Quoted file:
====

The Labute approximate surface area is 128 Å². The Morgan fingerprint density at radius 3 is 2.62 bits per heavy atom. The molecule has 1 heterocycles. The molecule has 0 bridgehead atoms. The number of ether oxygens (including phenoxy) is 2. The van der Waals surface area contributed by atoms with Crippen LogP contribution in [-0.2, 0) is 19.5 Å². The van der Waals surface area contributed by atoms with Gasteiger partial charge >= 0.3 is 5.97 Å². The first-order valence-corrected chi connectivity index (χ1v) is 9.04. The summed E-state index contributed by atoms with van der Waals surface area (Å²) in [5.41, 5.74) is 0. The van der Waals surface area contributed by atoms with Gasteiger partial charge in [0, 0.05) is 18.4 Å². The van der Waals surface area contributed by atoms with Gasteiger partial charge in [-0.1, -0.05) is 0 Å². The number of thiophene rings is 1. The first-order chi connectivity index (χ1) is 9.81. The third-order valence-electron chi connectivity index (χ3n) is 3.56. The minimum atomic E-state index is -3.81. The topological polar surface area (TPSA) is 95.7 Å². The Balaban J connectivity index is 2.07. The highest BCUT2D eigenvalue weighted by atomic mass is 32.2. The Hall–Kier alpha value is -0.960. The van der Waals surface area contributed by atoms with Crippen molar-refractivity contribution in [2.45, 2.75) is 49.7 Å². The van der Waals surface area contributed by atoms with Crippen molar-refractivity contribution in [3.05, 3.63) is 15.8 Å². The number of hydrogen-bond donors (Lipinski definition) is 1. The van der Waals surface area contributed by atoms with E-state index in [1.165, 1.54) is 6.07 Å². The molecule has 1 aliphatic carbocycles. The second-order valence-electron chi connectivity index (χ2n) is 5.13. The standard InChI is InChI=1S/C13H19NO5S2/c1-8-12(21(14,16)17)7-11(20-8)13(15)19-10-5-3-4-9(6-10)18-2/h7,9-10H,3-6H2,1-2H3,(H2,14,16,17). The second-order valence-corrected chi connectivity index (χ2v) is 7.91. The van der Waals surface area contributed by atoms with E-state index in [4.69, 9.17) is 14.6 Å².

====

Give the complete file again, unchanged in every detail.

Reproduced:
The Labute approximate surface area is 128 Å². The Morgan fingerprint density at radius 3 is 2.62 bits per heavy atom. The molecule has 1 heterocycles. The molecule has 0 bridgehead atoms. The number of ether oxygens (including phenoxy) is 2. The van der Waals surface area contributed by atoms with Crippen LogP contribution in [-0.2, 0) is 19.5 Å². The van der Waals surface area contributed by atoms with Gasteiger partial charge >= 0.3 is 5.97 Å². The first-order valence-corrected chi connectivity index (χ1v) is 9.04. The summed E-state index contributed by atoms with van der Waals surface area (Å²) in [5.41, 5.74) is 0. The van der Waals surface area contributed by atoms with Gasteiger partial charge in [0, 0.05) is 18.4 Å². The van der Waals surface area contributed by atoms with Gasteiger partial charge in [-0.1, -0.05) is 0 Å². The number of thiophene rings is 1. The first-order chi connectivity index (χ1) is 9.81. The third-order valence-electron chi connectivity index (χ3n) is 3.56. The minimum atomic E-state index is -3.81. The topological polar surface area (TPSA) is 95.7 Å². The Balaban J connectivity index is 2.07. The highest BCUT2D eigenvalue weighted by atomic mass is 32.2. The Hall–Kier alpha value is -0.960. The van der Waals surface area contributed by atoms with Crippen molar-refractivity contribution in [2.45, 2.75) is 49.7 Å². The van der Waals surface area contributed by atoms with Crippen molar-refractivity contribution in [3.05, 3.63) is 15.8 Å². The number of hydrogen-bond donors (Lipinski definition) is 1. The van der Waals surface area contributed by atoms with E-state index in [1.165, 1.54) is 6.07 Å². The molecule has 1 aliphatic carbocycles. The second-order valence-electron chi connectivity index (χ2n) is 5.13. The standard InChI is InChI=1S/C13H19NO5S2/c1-8-12(21(14,16)17)7-11(20-8)13(15)19-10-5-3-4-9(6-10)18-2/h7,9-10H,3-6H2,1-2H3,(H2,14,16,17). The second-order valence-corrected chi connectivity index (χ2v) is 7.91. The van der Waals surface area contributed by atoms with E-state index in [4.69, 9.17) is 14.6 Å².